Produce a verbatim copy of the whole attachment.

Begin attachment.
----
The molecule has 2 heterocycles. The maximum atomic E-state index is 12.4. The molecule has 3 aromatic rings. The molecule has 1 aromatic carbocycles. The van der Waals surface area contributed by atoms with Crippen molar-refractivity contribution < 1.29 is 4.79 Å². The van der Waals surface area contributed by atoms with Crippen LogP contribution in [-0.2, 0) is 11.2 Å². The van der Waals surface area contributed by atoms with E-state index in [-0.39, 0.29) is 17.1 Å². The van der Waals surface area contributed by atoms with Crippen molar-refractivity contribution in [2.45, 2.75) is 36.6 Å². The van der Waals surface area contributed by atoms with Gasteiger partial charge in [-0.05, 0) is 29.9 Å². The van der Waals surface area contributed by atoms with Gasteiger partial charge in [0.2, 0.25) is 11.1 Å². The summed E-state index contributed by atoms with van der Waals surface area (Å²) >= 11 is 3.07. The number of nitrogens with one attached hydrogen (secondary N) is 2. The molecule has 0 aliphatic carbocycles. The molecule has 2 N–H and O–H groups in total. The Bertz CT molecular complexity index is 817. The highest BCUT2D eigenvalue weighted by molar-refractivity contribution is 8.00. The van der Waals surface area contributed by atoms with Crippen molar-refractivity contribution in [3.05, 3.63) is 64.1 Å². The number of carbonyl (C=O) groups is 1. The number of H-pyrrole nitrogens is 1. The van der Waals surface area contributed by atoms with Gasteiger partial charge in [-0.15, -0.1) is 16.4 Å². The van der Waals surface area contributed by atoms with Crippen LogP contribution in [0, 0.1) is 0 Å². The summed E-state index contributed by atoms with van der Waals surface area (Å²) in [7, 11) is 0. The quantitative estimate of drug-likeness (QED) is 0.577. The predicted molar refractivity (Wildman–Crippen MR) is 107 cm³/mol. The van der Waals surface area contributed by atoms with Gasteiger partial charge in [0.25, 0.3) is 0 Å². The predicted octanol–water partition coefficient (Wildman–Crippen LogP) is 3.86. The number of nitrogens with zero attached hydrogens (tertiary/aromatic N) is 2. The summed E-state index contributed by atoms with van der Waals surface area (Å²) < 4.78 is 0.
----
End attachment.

The molecule has 2 heterocycles. The maximum atomic E-state index is 12.4. The molecule has 3 aromatic rings. The molecule has 1 aromatic carbocycles. The van der Waals surface area contributed by atoms with Crippen molar-refractivity contribution < 1.29 is 4.79 Å². The van der Waals surface area contributed by atoms with Crippen LogP contribution in [-0.2, 0) is 11.2 Å². The van der Waals surface area contributed by atoms with E-state index in [-0.39, 0.29) is 17.1 Å². The van der Waals surface area contributed by atoms with Crippen molar-refractivity contribution in [2.45, 2.75) is 36.6 Å². The van der Waals surface area contributed by atoms with Gasteiger partial charge in [-0.05, 0) is 29.9 Å². The van der Waals surface area contributed by atoms with Gasteiger partial charge in [0.2, 0.25) is 11.1 Å². The summed E-state index contributed by atoms with van der Waals surface area (Å²) >= 11 is 3.07. The number of nitrogens with one attached hydrogen (secondary N) is 2. The molecule has 0 aliphatic carbocycles. The molecule has 2 N–H and O–H groups in total. The Bertz CT molecular complexity index is 817. The highest BCUT2D eigenvalue weighted by molar-refractivity contribution is 8.00. The van der Waals surface area contributed by atoms with Crippen molar-refractivity contribution in [3.05, 3.63) is 64.1 Å². The number of carbonyl (C=O) groups is 1. The number of H-pyrrole nitrogens is 1. The van der Waals surface area contributed by atoms with Gasteiger partial charge in [-0.15, -0.1) is 16.4 Å². The van der Waals surface area contributed by atoms with Crippen LogP contribution in [0, 0.1) is 0 Å². The summed E-state index contributed by atoms with van der Waals surface area (Å²) in [7, 11) is 0. The quantitative estimate of drug-likeness (QED) is 0.577. The predicted molar refractivity (Wildman–Crippen MR) is 107 cm³/mol. The van der Waals surface area contributed by atoms with Gasteiger partial charge in [0.25, 0.3) is 0 Å². The predicted octanol–water partition coefficient (Wildman–Crippen LogP) is 3.86. The number of nitrogens with zero attached hydrogens (tertiary/aromatic N) is 2. The summed E-state index contributed by atoms with van der Waals surface area (Å²) < 4.78 is 0.